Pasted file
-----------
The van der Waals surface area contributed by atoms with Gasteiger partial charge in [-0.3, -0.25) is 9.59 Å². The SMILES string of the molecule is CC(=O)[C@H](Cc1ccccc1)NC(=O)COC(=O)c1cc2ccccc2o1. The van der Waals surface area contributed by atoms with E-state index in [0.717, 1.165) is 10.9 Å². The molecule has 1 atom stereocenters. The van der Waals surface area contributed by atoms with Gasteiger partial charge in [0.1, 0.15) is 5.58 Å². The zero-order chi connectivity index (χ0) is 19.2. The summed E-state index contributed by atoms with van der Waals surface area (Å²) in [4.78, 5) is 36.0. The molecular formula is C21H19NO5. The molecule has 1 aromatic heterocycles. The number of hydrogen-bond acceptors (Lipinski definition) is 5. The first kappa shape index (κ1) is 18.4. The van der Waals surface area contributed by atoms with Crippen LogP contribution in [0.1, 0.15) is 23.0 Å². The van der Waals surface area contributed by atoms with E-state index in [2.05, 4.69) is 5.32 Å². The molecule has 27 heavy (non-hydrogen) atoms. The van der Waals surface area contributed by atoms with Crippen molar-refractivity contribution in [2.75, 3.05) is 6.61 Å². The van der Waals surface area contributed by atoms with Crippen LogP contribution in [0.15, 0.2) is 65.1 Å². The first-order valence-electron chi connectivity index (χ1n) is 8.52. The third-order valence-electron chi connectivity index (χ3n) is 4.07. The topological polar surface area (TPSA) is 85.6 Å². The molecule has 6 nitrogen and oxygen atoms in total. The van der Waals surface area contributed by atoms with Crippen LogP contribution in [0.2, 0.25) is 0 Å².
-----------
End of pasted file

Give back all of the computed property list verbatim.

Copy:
The van der Waals surface area contributed by atoms with Gasteiger partial charge in [-0.3, -0.25) is 9.59 Å². The SMILES string of the molecule is CC(=O)[C@H](Cc1ccccc1)NC(=O)COC(=O)c1cc2ccccc2o1. The van der Waals surface area contributed by atoms with E-state index in [0.717, 1.165) is 10.9 Å². The molecule has 1 atom stereocenters. The van der Waals surface area contributed by atoms with Gasteiger partial charge in [0.1, 0.15) is 5.58 Å². The zero-order chi connectivity index (χ0) is 19.2. The summed E-state index contributed by atoms with van der Waals surface area (Å²) in [4.78, 5) is 36.0. The molecular formula is C21H19NO5. The molecule has 1 aromatic heterocycles. The number of hydrogen-bond acceptors (Lipinski definition) is 5. The first kappa shape index (κ1) is 18.4. The van der Waals surface area contributed by atoms with Crippen LogP contribution in [0.1, 0.15) is 23.0 Å². The van der Waals surface area contributed by atoms with E-state index in [2.05, 4.69) is 5.32 Å². The molecule has 27 heavy (non-hydrogen) atoms. The van der Waals surface area contributed by atoms with Crippen molar-refractivity contribution in [2.75, 3.05) is 6.61 Å². The van der Waals surface area contributed by atoms with Crippen LogP contribution in [0.15, 0.2) is 65.1 Å². The first-order valence-electron chi connectivity index (χ1n) is 8.52. The third-order valence-electron chi connectivity index (χ3n) is 4.07. The topological polar surface area (TPSA) is 85.6 Å². The molecule has 6 nitrogen and oxygen atoms in total. The van der Waals surface area contributed by atoms with Crippen LogP contribution in [0.2, 0.25) is 0 Å².